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A Journey to God's Grace

An inspirational memoir undermined by messy writing.

A debut spiritual autobiography reflects on a life of challenging trials.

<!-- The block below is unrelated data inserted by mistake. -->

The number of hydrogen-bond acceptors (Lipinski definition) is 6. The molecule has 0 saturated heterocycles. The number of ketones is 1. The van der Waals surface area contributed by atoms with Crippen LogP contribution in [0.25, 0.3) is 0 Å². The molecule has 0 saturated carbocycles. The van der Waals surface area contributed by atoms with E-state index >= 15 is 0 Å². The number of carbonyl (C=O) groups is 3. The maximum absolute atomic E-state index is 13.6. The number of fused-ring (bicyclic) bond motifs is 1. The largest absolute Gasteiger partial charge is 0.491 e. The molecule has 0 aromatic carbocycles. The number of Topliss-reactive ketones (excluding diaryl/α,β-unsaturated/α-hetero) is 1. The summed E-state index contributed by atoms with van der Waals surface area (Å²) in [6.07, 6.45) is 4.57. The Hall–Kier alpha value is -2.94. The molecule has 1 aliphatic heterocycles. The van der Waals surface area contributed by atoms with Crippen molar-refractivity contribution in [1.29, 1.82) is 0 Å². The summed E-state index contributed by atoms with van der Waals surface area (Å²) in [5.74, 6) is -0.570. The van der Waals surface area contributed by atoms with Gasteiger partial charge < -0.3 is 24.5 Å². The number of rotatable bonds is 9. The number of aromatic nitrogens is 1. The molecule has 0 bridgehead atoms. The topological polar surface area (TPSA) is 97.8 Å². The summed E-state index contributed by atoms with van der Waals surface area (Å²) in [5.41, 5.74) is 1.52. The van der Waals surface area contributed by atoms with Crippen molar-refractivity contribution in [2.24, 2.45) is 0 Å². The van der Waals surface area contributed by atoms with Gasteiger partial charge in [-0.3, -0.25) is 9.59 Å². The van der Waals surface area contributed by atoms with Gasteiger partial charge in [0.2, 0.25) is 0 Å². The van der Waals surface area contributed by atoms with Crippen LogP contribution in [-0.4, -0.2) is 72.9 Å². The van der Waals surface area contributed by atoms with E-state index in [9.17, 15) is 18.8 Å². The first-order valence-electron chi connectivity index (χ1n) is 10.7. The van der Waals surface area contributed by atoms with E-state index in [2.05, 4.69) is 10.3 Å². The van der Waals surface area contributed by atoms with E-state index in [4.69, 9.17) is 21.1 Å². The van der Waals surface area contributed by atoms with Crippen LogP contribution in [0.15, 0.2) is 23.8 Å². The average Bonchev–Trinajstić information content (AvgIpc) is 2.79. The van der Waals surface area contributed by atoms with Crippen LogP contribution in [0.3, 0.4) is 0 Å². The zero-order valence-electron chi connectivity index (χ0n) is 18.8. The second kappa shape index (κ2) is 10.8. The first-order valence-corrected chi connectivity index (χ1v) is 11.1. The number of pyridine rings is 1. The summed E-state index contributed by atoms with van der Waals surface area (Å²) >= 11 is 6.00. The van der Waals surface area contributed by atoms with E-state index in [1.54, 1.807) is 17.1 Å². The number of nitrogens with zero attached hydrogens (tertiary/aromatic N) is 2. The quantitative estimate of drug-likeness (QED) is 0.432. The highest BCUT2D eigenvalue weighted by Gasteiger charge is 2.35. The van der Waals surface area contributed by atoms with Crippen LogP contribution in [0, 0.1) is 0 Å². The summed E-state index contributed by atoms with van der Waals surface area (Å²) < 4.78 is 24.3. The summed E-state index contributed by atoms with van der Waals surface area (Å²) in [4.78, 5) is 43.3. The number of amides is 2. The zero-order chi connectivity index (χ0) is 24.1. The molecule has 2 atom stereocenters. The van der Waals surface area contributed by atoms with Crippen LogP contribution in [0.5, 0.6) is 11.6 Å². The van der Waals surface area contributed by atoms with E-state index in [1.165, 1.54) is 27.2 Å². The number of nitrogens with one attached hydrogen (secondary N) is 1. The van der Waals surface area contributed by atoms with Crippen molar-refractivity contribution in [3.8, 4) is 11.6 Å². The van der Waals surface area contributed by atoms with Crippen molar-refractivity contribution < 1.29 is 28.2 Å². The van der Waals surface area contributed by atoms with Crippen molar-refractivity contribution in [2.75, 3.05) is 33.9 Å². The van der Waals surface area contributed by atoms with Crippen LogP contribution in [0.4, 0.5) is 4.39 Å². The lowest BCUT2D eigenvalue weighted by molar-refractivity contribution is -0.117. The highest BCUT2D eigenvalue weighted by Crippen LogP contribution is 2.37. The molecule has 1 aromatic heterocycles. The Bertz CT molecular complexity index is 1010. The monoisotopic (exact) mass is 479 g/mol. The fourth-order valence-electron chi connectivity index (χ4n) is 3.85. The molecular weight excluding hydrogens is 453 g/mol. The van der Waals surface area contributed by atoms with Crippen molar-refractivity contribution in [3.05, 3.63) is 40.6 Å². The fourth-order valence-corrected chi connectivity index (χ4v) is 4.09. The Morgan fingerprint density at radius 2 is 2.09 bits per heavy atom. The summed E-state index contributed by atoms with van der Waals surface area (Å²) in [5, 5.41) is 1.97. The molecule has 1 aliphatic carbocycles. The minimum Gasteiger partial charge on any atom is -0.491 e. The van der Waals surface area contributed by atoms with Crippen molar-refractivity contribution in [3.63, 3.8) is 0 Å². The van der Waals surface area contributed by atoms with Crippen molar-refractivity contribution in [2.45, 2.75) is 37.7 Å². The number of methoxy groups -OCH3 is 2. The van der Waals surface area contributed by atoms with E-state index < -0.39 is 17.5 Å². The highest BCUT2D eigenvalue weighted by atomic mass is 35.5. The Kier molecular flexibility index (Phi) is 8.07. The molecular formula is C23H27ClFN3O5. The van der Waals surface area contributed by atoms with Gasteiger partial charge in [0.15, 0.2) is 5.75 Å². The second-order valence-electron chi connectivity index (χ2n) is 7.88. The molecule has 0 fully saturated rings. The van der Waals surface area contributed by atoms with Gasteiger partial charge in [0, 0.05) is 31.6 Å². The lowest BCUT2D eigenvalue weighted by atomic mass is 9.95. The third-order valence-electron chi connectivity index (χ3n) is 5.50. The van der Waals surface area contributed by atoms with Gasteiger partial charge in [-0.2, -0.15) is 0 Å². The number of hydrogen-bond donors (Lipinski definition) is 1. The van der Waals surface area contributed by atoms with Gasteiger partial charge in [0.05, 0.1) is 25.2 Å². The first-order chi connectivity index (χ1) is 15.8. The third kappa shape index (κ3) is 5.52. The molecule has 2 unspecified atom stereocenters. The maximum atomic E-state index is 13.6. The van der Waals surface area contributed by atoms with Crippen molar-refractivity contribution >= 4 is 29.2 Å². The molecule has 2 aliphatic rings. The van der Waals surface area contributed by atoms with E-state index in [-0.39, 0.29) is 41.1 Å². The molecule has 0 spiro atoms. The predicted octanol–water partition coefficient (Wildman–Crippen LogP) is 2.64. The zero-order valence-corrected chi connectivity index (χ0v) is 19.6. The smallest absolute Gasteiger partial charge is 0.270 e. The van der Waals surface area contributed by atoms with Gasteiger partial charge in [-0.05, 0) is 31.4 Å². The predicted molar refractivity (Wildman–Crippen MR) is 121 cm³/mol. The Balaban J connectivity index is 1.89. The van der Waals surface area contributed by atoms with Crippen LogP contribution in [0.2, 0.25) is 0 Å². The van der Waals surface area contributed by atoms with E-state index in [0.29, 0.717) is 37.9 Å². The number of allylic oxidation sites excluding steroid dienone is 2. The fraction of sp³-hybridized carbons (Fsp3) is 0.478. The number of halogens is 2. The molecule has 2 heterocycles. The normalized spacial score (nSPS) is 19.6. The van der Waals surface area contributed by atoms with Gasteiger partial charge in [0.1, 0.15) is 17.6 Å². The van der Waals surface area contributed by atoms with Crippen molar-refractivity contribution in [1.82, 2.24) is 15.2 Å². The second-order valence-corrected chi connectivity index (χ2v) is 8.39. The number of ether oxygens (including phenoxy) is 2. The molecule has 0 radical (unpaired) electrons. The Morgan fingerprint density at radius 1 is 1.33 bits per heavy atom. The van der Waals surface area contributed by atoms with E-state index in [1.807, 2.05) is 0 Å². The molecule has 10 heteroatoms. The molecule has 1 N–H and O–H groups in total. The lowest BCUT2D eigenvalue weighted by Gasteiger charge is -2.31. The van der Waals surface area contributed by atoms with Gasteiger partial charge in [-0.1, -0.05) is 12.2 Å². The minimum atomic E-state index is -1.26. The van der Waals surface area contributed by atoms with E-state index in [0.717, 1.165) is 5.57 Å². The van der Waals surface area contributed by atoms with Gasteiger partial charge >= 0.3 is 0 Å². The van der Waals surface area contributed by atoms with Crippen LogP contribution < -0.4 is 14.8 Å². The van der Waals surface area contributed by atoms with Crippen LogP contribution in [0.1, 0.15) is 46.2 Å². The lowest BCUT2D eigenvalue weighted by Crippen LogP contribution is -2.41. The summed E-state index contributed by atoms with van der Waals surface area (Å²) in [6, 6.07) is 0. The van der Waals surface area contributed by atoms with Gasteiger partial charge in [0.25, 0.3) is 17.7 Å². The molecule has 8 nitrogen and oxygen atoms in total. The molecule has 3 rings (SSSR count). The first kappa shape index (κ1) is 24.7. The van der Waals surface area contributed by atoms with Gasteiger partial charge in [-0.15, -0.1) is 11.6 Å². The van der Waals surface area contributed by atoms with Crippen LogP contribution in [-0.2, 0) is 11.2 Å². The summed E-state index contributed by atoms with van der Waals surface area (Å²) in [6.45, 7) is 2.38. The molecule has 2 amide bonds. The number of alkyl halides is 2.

After she suffered an injury that compelled her to take time off from work, Shepherd was inspired to write an account of her life, which was plagued by adversity. At a young age, she was preoccupied with philosophical questions regarding the nature of her existence, and during a lonely childhood she sought refuge in a precocious spiritual calling. In her early teens, Shepherd would spend afternoons in her mother’s closet devoted to prayer; it was well known that if you wanted to find her, that’s where you looked. Later, she moved to Boston to stay with her grandmother because she was an avid churchgoer, but the author was discomfited by her church’s moral libertinism. Shepherd became pregnant, and had no choice but to return home to New York; her father then died only a month after she arrived. The remainder of her adult life was marred by unrelenting travails: her baby’s father refused to accept responsibility for his child, and Shepherd was reduced to seeking welfare. She became pregnant a second time, and her older sister forced her to have an abortion (the precise nature of the coercion is never clear). A nefarious pastor tried to arrange an ill-conceived relationship for her. Her house burned down; she was involved in a physically debilitating car accident; and her son was sent to jail for life for a crime she says he did not commit. Through it all, she found strength and solace in her faith, and the entire account is dotted with references to the Bible, with brief reflections on scattered passages. The author’s optimism is both inexhaustible and inspiring, and every page is a testament to her religious tenacity. But the prose is muddled and confusing, and often riddled with typographical and grammatical errors: “A good parent will love their child regards to their many of mistakes, I want say that that when they continue to disobey our words and rules that we are happy, but we try whatever it will take to make things right with that child and sometimes, we get side track, because the weight seems so hard, that you may find it more easier, to just throw in the towel.” As a result, the book is often difficult to understand, and the timeline of events presented remains obscure.